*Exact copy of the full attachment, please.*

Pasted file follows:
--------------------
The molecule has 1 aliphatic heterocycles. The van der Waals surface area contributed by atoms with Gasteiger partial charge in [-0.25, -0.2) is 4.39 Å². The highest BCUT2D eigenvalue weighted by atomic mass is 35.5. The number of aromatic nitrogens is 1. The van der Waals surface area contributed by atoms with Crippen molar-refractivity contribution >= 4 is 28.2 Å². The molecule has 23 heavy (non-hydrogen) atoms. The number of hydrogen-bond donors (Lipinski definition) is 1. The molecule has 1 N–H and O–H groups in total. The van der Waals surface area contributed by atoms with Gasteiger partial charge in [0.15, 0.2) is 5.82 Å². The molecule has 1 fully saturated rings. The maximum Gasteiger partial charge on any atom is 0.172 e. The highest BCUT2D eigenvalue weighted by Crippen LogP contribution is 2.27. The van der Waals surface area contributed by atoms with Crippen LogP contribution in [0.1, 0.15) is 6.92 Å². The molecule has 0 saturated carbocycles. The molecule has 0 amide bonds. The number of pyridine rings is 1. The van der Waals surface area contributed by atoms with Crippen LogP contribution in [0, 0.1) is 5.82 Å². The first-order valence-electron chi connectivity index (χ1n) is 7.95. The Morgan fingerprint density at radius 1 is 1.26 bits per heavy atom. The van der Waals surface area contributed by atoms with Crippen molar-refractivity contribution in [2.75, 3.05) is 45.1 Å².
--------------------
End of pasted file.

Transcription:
The molecule has 1 aliphatic heterocycles. The van der Waals surface area contributed by atoms with Gasteiger partial charge in [-0.25, -0.2) is 4.39 Å². The highest BCUT2D eigenvalue weighted by atomic mass is 35.5. The number of aromatic nitrogens is 1. The van der Waals surface area contributed by atoms with Crippen molar-refractivity contribution >= 4 is 28.2 Å². The molecule has 23 heavy (non-hydrogen) atoms. The number of hydrogen-bond donors (Lipinski definition) is 1. The molecule has 1 N–H and O–H groups in total. The van der Waals surface area contributed by atoms with Gasteiger partial charge in [0.15, 0.2) is 5.82 Å². The molecule has 1 fully saturated rings. The maximum Gasteiger partial charge on any atom is 0.172 e. The highest BCUT2D eigenvalue weighted by Crippen LogP contribution is 2.27. The van der Waals surface area contributed by atoms with Crippen LogP contribution in [0.1, 0.15) is 6.92 Å². The molecule has 0 saturated carbocycles. The molecule has 0 amide bonds. The number of pyridine rings is 1. The van der Waals surface area contributed by atoms with Crippen LogP contribution in [0, 0.1) is 5.82 Å². The first-order valence-electron chi connectivity index (χ1n) is 7.95. The Morgan fingerprint density at radius 1 is 1.26 bits per heavy atom. The van der Waals surface area contributed by atoms with Crippen molar-refractivity contribution in [2.75, 3.05) is 45.1 Å².